Shukla Research Lab
To unravel the molecular basis of asbestos-induced diseases including mesothelioma and lung cancer and develop therapeutic strategies.
Overview of current areas of research and approaches
Signaling pathways in mesothelioma:
(NCI/NIH and MARF supported work)
- Our long-term research interests have been in studying cell signaling mechanisms of asbestos fiber-induced lung diseases including cancer and mesothelioma.
- These mechanisms are explored in
- human mesothelial cells
- different mesothelioma cell lines
- patient derived samples
- animal models
- Potential pathways to be targeted by different anti-cancer drugs in combination with pathway inhibitors
- ERK cell signaling role in development of malignant mesothelioma (MM)
- ERK 1, 2 & 5 and CREB are very important in mesothelioma pathogenesis
- follow-up preclinical trial with ERK5 specific inhibitor XMD8-92
Inflammasomes in the pathogenesis of mesothelioma:
- NIH/NIEHS funding to study the role of inflammation with special emphasis on inflammasomes in MM pathogenesis
- NLRP3 inflammasome plays a significant role in development of asbestos-induced mesothelioma.
- Use of mesothelioma cancer and xenograft mouse models demonstrated that combination of cisplatin with IL-1 receptor antagonist works better to slow tumor growth.
- Assessing differential susceptibility of pleural and peritoneal mesothelial cells to asbestos utilizing Next Gen (Massive Parallel) sequencing with UVM Cancer Center financial support helped us to understand in part why pleural mesothelioma is more common than peritoneal mesothelioma.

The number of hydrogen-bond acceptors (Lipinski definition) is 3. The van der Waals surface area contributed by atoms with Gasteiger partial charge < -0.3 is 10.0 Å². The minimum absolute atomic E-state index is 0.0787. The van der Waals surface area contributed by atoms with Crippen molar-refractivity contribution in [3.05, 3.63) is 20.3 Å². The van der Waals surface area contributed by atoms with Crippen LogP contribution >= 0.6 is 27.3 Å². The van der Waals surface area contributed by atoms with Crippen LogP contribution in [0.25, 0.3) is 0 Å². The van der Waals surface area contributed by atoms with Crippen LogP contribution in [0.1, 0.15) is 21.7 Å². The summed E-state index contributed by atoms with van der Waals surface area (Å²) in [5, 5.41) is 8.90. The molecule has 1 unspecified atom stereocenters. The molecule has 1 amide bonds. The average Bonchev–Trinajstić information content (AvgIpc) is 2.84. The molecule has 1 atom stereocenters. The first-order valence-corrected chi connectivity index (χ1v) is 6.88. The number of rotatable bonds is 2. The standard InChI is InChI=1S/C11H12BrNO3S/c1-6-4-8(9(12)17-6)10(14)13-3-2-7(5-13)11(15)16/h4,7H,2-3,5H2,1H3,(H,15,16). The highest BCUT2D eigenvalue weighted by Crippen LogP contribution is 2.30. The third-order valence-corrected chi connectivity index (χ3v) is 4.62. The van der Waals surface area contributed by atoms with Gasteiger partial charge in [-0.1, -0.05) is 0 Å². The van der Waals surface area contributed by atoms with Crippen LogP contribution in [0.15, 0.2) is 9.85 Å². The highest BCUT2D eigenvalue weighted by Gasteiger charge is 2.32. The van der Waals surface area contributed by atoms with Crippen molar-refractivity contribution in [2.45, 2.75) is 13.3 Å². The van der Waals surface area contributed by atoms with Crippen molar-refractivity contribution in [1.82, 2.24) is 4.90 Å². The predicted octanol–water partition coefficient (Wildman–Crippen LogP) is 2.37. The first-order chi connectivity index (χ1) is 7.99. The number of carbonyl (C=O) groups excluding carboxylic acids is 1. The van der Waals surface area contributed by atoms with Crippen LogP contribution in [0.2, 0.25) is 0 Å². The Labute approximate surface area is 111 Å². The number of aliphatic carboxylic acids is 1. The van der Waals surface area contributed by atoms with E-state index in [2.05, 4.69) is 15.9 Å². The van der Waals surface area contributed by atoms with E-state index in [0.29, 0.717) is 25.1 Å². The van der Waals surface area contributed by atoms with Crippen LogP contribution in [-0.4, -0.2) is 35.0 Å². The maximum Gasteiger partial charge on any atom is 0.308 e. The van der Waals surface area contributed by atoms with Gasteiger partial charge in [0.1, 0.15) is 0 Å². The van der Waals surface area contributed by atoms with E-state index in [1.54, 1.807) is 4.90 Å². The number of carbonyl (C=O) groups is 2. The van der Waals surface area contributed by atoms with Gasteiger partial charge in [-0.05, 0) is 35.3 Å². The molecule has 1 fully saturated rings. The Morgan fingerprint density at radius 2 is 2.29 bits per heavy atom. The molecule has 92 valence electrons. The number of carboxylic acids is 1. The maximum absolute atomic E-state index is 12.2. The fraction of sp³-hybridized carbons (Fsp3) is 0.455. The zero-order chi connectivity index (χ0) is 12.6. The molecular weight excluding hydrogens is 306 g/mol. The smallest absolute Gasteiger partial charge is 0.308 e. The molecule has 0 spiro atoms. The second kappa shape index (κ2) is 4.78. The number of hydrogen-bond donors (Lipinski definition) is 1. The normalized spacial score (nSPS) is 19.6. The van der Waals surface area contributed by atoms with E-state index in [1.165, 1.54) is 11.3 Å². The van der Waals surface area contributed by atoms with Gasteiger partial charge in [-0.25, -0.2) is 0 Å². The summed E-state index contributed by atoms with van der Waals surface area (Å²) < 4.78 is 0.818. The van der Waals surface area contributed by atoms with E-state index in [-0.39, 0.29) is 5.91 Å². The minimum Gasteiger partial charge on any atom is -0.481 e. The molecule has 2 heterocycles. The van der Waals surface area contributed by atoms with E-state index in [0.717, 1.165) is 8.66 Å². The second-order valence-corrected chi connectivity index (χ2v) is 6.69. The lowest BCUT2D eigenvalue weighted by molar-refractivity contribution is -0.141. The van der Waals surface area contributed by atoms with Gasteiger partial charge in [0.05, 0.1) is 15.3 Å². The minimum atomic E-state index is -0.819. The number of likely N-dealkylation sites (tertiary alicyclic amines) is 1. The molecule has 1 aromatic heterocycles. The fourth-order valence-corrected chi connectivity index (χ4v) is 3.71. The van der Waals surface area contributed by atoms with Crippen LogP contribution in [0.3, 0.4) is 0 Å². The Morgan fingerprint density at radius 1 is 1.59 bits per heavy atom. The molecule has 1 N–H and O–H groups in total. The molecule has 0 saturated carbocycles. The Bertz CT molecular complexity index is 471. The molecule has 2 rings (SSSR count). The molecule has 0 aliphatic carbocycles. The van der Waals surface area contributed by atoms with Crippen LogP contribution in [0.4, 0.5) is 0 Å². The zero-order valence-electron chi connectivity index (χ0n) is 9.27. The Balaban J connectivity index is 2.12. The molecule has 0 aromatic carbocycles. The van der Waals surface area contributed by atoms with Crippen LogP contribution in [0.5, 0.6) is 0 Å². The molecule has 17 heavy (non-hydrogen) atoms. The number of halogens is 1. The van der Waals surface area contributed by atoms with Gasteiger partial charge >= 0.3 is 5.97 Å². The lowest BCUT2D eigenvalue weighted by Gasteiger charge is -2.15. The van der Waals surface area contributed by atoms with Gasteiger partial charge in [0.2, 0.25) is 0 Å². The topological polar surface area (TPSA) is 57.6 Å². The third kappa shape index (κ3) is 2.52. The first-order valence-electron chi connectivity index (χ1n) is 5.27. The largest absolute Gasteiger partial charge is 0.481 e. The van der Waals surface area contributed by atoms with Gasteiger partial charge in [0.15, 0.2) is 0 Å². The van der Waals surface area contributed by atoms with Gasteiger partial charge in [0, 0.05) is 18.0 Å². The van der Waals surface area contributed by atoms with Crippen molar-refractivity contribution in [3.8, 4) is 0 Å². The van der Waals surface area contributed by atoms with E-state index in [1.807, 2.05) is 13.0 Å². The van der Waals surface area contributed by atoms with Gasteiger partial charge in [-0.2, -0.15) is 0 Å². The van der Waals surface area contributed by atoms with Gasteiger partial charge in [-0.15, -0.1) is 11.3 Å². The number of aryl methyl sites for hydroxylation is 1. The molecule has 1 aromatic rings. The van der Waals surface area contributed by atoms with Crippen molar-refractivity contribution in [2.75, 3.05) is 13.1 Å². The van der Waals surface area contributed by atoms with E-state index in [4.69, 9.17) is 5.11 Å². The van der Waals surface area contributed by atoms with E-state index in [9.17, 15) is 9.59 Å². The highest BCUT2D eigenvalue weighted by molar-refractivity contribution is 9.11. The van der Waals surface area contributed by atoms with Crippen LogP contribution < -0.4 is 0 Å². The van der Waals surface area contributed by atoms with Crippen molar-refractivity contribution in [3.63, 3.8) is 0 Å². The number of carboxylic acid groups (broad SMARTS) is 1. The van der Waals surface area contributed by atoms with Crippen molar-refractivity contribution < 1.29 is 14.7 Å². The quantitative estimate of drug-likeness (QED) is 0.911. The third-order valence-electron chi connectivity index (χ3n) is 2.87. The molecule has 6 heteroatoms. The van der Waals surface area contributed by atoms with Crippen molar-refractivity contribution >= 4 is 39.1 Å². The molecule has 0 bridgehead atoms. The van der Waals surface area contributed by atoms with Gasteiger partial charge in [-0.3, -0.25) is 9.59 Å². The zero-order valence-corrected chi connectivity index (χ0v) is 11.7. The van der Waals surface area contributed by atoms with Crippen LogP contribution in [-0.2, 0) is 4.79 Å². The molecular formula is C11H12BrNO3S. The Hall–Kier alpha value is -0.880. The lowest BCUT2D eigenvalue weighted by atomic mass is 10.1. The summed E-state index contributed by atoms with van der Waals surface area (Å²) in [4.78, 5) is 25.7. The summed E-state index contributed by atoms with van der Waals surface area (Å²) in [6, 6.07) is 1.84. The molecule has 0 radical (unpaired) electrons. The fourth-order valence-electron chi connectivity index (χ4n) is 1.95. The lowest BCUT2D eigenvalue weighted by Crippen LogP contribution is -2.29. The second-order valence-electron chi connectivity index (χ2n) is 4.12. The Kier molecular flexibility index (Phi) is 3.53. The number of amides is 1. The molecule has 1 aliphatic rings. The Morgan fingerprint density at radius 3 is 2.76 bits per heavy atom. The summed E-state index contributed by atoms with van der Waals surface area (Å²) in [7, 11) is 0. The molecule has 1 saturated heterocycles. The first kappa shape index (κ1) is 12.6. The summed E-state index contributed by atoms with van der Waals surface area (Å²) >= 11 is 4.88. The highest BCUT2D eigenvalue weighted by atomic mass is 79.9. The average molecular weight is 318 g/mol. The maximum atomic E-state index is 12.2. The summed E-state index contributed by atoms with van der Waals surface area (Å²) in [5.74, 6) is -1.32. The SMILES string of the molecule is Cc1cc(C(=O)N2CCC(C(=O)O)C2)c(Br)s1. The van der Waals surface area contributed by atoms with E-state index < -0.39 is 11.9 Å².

Exosomes in development and therapy of mesothelioma:
- Department of Defense funding has allowed us to explore the role(s) of exosomes
- Exosomes are carriers of information from asbestos exposed epithelial cells or macrophages to mesothelial cells for development of MM.
- MM tumor cells lose tumor suppressor miRNA via exosomes. Inhibition of exosome secretion or force-feeding exosomes back could be an effective strategy to slow MM tumor growth.
- Exosome protein signature can be used as biomarkers for early diagnosis of MM (and other cancers).
Inflammasome and unfolded protein response interaction in development of lung fibrosis and mesothelioma
- NIH/NIEHS funded study
- Unfolded proteins response (UPR) regulates NLRP3 inflammasome activation in mesothelial cells in response to asbestos/carbon nanotubes (CNT) exposure. Specific deletion of UPR, IE1a from mesothelial cells had no significant impact on CNT-induced lung fibrosis in mice.